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Dream Theater - Once in a Livetime CD (album) cover


Dream Theater


Progressive Metal

3.34 | 411 ratings

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5 stars The fall of 1998 found me walking through Times Square in New York City. I had not been to New York for almost 8 years at that time so I was rather amazed at the transformation. Whereas Times Square had once been a haven of porno shops and peep joints the area now looked like a cut-out from middle America. Disney, ESPN and Virgin Records had replaced Mikes Adult Video. Thus it was that I found myself perusing the rather vast catalog of CDs at the Virgin Records in Times Square.

And I was rather surprised at what I found. In addition to running across the scintillating 3-CD live release from Rush, I aslo found a double-CD live release from Dream Theater, entitled Once In A LiveTime. Not sure which to purchase I decided to buy them both. When I arrived back at my hotel I immediately placed the Dream Theater release in my computer player and listened to both CDs and knew that this was a great live CD.

OIALT contained all the elements that make a great live release. The music spanned the career of one of my favorite progreesive metal bands, introduced me to some new music I had never heard, expanded upon some of the music I was already familiar with, threw in a few solos and arranged the songs in a pleasing, surprising arrangement. All in all a very pleasing live release.

Highlights abound throughout this release. Perhaps the strength of OIALT is illustrated through the fact this would be a great introduction for a DT newcomer or a fantastic compilation of the band's greatest moments for a die-hard fan. The intro to disc one is a great illustration. The show opens with parts I and II of the band's opus A Change of Seasons which transistions beautifully into Puppies on Acid (which is really an intro to The Mirror from Awake). The music doesn't stop there, however, moving quickly into Just Let Me Breathe from Falling Into Infinity. It's a tremendous start to a show that captures a wide array of the band's history in a short timeframe. And it's really just the beginning of the fun.

Disc one contains several more highlights, such as a wonderful Line in the Sand complete with a cool Derek Sherinian piano intro and a marvelous rendition of Voices from Awake. Both songs are among my all-time favorite DT songs and represent the best the band has to offer. But perhaps the highpoint of the disc is a magical rendition of Take The Time from Images and Words which is quite satisfactory in and of itself but really excels when the band completes the song with a 5-minute throw-in of the jam session from Freebird by Lynryd Skynryd; the transition between the two parts is beautiful and the jam at the end of the song is pure unadulterated live music fun.

The only secton of disc one that drags is the final portion which is a medley of Scarred from Awake, part IV of ACOS and YTSEJam fromWhen Dream and Day Unite. The Scarred and ACOS portion is awesome as is most of the YTSEJam section. But once the Mike Portnoy drum solo starts all momentum is lost. Frankly I was disappointed by the solo; I was hoping Portnoy would be able to match Neil Peart from Rush and actually produce a drum solo worthy of standing on its own. Unfortunately the drum solo is pretty much like all other drum solos: boring. Thus the first disc end with about 12 minutes of extended musical masterbation that clearly deviates from the energy and high satisfaction that the rest of the disc delivers.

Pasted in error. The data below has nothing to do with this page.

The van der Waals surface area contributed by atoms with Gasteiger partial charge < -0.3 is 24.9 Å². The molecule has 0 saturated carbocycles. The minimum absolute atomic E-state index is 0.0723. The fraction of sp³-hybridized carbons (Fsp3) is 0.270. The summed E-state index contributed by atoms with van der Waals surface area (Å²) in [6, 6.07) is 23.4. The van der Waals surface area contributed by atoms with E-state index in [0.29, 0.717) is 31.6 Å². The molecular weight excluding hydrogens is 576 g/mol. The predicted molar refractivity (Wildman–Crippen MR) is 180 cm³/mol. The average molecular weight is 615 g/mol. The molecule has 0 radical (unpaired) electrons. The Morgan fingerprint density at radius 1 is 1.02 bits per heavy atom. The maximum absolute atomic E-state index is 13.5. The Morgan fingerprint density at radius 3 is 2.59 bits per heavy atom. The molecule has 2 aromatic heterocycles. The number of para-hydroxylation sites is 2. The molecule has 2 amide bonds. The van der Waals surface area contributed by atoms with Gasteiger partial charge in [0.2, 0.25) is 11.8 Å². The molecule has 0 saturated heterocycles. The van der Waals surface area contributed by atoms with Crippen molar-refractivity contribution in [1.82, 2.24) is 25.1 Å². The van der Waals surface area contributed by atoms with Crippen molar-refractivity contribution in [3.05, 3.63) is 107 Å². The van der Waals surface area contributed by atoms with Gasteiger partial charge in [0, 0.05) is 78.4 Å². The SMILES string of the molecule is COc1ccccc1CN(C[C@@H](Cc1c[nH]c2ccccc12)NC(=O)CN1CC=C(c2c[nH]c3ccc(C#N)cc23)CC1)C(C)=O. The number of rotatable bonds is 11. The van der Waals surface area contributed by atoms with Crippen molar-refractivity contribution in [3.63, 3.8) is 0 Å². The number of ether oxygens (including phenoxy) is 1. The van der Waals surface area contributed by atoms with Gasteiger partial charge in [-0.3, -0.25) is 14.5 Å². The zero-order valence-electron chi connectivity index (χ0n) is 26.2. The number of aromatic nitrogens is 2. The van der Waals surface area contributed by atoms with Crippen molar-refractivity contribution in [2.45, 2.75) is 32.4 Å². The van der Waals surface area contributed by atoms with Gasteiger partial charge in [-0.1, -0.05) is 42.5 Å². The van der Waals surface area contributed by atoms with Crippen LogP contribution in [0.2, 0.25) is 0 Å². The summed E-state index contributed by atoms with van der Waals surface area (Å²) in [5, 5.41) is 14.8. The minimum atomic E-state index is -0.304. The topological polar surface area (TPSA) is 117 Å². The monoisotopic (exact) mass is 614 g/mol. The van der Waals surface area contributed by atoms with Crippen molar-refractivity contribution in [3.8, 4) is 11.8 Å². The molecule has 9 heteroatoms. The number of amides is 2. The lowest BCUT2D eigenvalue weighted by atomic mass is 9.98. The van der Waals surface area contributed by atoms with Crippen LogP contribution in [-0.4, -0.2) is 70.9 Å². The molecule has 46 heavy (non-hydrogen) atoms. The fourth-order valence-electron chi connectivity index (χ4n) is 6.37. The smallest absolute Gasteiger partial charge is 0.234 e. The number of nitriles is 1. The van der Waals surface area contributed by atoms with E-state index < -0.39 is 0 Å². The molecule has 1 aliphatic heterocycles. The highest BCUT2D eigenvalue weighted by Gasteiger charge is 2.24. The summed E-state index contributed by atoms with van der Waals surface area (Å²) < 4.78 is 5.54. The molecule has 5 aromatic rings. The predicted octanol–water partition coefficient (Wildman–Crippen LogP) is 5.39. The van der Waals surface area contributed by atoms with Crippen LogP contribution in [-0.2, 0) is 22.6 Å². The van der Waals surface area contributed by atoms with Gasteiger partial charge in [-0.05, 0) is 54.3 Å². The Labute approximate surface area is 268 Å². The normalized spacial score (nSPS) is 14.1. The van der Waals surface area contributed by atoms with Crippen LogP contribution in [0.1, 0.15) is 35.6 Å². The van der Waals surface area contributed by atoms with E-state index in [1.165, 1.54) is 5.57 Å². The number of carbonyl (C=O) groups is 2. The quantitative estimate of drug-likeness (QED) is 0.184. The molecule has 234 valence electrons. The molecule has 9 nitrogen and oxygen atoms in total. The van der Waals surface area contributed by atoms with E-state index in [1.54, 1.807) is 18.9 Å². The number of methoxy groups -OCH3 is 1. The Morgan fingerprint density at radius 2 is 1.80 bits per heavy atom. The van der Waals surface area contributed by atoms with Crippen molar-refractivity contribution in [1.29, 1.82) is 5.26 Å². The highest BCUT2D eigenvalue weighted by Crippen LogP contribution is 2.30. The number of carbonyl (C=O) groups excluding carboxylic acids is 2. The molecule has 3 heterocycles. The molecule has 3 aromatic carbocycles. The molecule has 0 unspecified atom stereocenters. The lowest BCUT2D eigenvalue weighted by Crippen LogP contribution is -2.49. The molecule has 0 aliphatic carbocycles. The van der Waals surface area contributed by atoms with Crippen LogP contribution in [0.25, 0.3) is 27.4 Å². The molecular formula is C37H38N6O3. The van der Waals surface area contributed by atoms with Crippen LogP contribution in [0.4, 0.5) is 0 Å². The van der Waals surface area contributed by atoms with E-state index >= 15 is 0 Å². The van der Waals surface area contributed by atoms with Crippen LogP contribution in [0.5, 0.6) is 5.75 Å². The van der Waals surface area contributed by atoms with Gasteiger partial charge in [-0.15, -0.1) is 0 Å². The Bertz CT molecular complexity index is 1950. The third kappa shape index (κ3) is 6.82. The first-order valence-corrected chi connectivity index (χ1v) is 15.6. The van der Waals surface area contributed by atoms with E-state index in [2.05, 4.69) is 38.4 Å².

The momentun is quickly regained, however, with the opening to disc two. The version of Trial of Tears found here far surpasses the one found on FII. Opening with a very cool homage to Alex Lifeson and Xanadu and concluding with a wonderful, building high power climax, this is the way TOT SHOULD have been played in the first place. Followed quickly by honest, emotive renditions of Hollow Years and Take Away My Pain complete with acoustic guitar into and saxaophone. Then comes the only two songs that don't do much for me, Caught In a Web and Lie, both from Awake. For whatever reasons, I never cared much for these songs originally and the live versions don't change my minde.

We then move into a straightforward version of Peruvian Skies, another of my personal faves. The band again plays homage to its influences as they seamlessly work in bits of both Pink Floyd (Welcome to the Machine) and Metallica (Enter Sandman); the resulting effort really is phenomenal. We then get yet another solo, this time from John Petrucci, and while it's mildly entertaining (espeically when Portnoy joins him for a section of Paradigm Shift from Liquid Tension Experiment) it's still another long guitar solo that simply goes on too long.

The second CD concludes with a pretty cool medley that opens with Metropolis Part I, includes a bit of Learning to Live and finally concludes with the final to ACOS. While the piece works pretty well overall I imagine quite a few fans were unhappy with the partial section of both Metropolis and Learning to Live. For myself, I was simply wishing for a complete version of ACOS. Nevertheless, OIALT is a great live effort, effectively capturing DT as it stood at that point in time as well as offering a comprehensive overview of the band since its inception. Frankly, one of the best live CDs ever compiled.

MrMan2000 | 5/5 |


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